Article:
c programming tips and tricks

Ternary operators

A ternary operation is one that takes three arguments. In C the ternary operator (?
can be used as a shorthand way of performing if..else tests. The syntax can be expressed like this:

< Test expression > ? < If true, execute this code> : < else execute this code >

For example, given two int variables, t and items I could use if..else to test the value of items and assign its value to t like this:

if (items > 0) {
      t = items;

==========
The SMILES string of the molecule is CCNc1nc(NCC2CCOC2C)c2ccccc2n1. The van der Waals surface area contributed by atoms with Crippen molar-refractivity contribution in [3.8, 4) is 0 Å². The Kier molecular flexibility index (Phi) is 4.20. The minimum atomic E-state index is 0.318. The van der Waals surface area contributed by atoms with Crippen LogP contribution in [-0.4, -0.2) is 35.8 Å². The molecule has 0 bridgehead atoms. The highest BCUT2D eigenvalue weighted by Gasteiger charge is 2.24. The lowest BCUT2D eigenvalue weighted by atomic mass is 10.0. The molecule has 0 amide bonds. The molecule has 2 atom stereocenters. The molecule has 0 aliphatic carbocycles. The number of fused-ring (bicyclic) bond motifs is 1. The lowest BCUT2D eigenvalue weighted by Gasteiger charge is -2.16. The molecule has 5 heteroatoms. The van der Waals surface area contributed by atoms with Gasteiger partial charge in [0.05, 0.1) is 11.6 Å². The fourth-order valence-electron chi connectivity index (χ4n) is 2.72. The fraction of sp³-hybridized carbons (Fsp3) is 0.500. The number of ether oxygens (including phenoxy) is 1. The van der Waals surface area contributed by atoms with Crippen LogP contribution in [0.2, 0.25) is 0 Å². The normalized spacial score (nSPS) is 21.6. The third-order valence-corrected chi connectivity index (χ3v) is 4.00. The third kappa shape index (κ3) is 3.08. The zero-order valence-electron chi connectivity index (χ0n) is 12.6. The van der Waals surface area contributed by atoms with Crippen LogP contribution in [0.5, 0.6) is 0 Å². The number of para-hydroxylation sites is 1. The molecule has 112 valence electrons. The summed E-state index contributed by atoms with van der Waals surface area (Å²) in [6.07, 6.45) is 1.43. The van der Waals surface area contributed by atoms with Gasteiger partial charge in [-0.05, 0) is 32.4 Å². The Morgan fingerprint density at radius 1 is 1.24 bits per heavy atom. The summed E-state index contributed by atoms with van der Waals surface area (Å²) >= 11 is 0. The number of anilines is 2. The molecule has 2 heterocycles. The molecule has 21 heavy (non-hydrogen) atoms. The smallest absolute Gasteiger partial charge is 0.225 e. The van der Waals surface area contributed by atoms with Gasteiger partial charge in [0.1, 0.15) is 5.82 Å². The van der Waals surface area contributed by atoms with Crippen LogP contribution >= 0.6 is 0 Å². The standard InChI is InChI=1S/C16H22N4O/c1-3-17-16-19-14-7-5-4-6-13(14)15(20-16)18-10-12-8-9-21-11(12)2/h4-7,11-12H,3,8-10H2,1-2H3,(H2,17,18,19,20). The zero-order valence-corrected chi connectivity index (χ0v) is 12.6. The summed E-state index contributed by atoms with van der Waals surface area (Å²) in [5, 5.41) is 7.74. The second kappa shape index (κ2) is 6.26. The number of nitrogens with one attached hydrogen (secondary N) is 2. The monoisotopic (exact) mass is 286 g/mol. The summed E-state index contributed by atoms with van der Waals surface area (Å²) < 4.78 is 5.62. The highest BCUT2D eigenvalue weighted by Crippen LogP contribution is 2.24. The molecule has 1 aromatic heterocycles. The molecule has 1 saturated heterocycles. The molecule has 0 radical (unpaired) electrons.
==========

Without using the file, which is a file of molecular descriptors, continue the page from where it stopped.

} else {
      t = -items;

Using the ternary operator, I could rewrite that entire code in a single line, like this:

t = items > 0 ? items : -items;

If you aren’t used to them, ternary operators may look a bit odd, but they can shorten and simplify your code.

Here’s another example. This code displays the first string when there is a single item and the second string when there are multiple items:

if (items == 1) {
      printf("there is %d item\n", t);
} else {
      printf("there are %d items\n", t);

This can be rewritten as follows:

printf("there %s %d item%s", t == 1 ? "is" : "are", t, t == 1 ? "\n" : "s\n");

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